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Saying that it would put a serious crimp in the city's ability to expand residentially, as well as leave them open to lawsuits from angry prospective homeowners, Woodland Hills leaders are now planning to appeal a state-mandated residential construction moratorium.

This month, the State Division of Drinking Water issued an executive order that bans the town from approving new construction, as well as any new water connections. That order would bar construction in Woodland Hills until state officials are satisfied with the town's water situation.A state engineer inspected the town's culinary and irrigation water systems earlier this month. Based on his report, state officials issued the executive order, saying that Woodland Hills didn't have enough water to supply its existing homes, much less any new developments.

But Mayor Reed Larsen begs to differ. He said standards the engineer used to make his findings are faulty.

"Those standards are for a lot bigger cities than ours. They determined our homes need a lot more water than we would normally use," Larsen said. "We're normally on the borderline with our water. With the water we use on average, we should be OK this summer as long as our pumps hold up."

Ken Bousfield, compliance program manager for the State Division of Drinking Water, said the town has 30 days from the day the order was issued to appeal. A 12-member appeals board would then have the final decision whether the order will stand.

Larsen said he and other leaders have begun negotiations to acquire water rights from a new well located within the town's boundary in Maple Canyon. That well is owned by local landowners who are hoping to develop the property nearby, which means a building moratorium could hurt those ne-go-tiations.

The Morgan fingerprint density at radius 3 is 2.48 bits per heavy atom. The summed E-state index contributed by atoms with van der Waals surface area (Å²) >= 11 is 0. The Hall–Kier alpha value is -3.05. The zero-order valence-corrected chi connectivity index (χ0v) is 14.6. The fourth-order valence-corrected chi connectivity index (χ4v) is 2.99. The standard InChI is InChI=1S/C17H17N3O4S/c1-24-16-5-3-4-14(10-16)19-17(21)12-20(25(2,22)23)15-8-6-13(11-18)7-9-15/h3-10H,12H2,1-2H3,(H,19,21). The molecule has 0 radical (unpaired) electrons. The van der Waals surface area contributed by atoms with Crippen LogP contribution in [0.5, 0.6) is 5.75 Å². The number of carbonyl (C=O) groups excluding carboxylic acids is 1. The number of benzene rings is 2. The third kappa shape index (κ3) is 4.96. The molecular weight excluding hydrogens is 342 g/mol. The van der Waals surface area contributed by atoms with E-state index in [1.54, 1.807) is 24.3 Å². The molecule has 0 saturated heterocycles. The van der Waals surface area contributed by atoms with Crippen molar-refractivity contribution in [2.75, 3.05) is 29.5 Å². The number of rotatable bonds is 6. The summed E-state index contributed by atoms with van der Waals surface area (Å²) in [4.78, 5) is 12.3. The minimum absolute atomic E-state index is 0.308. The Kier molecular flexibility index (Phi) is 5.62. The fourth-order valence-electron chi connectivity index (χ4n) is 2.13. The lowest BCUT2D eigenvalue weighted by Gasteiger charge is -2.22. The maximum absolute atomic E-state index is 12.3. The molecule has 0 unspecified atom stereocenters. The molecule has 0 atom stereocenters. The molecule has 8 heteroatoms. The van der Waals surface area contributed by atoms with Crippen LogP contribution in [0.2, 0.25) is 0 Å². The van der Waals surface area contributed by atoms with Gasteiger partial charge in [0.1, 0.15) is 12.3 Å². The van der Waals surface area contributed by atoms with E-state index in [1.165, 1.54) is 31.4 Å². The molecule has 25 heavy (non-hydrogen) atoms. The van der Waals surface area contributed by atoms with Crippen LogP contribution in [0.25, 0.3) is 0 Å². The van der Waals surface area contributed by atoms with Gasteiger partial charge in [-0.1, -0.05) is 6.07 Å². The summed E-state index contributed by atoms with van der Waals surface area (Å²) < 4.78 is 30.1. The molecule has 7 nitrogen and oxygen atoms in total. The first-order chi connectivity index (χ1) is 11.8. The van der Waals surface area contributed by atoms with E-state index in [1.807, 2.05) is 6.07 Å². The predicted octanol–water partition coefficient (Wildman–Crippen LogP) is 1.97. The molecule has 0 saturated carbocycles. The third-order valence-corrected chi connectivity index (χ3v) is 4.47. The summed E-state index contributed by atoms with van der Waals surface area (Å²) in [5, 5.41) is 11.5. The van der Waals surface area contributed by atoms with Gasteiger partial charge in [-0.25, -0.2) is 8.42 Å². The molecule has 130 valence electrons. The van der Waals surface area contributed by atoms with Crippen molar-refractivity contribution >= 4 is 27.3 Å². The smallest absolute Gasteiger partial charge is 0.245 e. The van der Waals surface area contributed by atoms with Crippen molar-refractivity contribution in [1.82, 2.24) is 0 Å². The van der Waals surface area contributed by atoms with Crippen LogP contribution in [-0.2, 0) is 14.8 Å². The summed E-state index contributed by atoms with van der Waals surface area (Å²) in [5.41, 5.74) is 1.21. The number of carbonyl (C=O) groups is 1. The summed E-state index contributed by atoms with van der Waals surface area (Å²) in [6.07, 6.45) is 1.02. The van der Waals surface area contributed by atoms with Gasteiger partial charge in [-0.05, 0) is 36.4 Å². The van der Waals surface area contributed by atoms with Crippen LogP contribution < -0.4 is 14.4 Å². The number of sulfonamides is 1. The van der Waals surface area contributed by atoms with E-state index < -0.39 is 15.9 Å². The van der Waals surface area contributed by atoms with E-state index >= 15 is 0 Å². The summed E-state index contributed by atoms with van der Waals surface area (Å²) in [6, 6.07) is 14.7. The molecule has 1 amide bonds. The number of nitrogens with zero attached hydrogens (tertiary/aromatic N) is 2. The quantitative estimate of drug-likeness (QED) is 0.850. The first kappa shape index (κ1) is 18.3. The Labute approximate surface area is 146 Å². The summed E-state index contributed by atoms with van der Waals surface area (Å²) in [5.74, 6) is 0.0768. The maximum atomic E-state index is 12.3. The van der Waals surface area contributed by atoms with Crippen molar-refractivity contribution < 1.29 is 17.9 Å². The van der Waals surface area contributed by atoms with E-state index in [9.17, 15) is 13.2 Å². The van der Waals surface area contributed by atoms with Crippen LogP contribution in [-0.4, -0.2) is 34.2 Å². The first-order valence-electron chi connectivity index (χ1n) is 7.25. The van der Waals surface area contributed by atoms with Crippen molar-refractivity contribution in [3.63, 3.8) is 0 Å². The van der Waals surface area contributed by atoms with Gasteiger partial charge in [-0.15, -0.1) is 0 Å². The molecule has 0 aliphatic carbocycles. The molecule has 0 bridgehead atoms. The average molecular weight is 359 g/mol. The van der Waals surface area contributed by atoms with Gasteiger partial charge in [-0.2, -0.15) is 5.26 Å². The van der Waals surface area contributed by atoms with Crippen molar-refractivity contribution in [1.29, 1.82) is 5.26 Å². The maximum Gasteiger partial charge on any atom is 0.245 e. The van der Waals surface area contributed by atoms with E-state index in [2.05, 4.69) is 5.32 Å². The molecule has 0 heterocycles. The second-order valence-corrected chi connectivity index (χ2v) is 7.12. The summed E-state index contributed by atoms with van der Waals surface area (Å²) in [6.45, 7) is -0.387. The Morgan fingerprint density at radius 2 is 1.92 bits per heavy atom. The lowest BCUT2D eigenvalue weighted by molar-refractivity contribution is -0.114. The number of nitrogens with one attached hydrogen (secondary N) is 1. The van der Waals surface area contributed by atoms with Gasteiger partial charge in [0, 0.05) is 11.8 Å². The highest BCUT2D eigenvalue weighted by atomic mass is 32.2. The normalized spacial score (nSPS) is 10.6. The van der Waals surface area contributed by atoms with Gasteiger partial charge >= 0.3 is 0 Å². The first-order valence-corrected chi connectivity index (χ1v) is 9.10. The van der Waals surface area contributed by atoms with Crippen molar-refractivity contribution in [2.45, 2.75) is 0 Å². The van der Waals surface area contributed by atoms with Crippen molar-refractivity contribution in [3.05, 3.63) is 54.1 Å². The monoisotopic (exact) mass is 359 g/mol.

"We don't have the right to tell people they can't develop their property," he said.

At the same time, some residents say town leaders don't have the right to endanger them and their families. Todd Rupper, who chairs a committee that is charged with investigating Woodland Hills' water situation, said the town's current lack of water could create a severe fire hazard.

"This is a gorgeous, gorgeous area, so it's no surprise that people want to build here," said Rupper, who actually contacted state officials after the Town Council failed to follow his committee's recommendations regarding a building moratorium. "But we're very concerned about fire safety. It would be bad enough to lose one home to a fire, but the way things are, we could lose the whole town and community if we have a fire."

Woodland Hills, which is located between Salem and Spanish Fork, currently contains approximately 170 homes. The town is no stranger to water-related crises, including an incident last fall in which residents in the town's northern end were without water for three days.

Council members are expected to discuss the moratorium and the consequent appeal in their Wednesday, April 12, meeting. That meeting will start at 7 p.m. at Salem Elementary School, 140 W. 100 South, Salem, and is open to the public.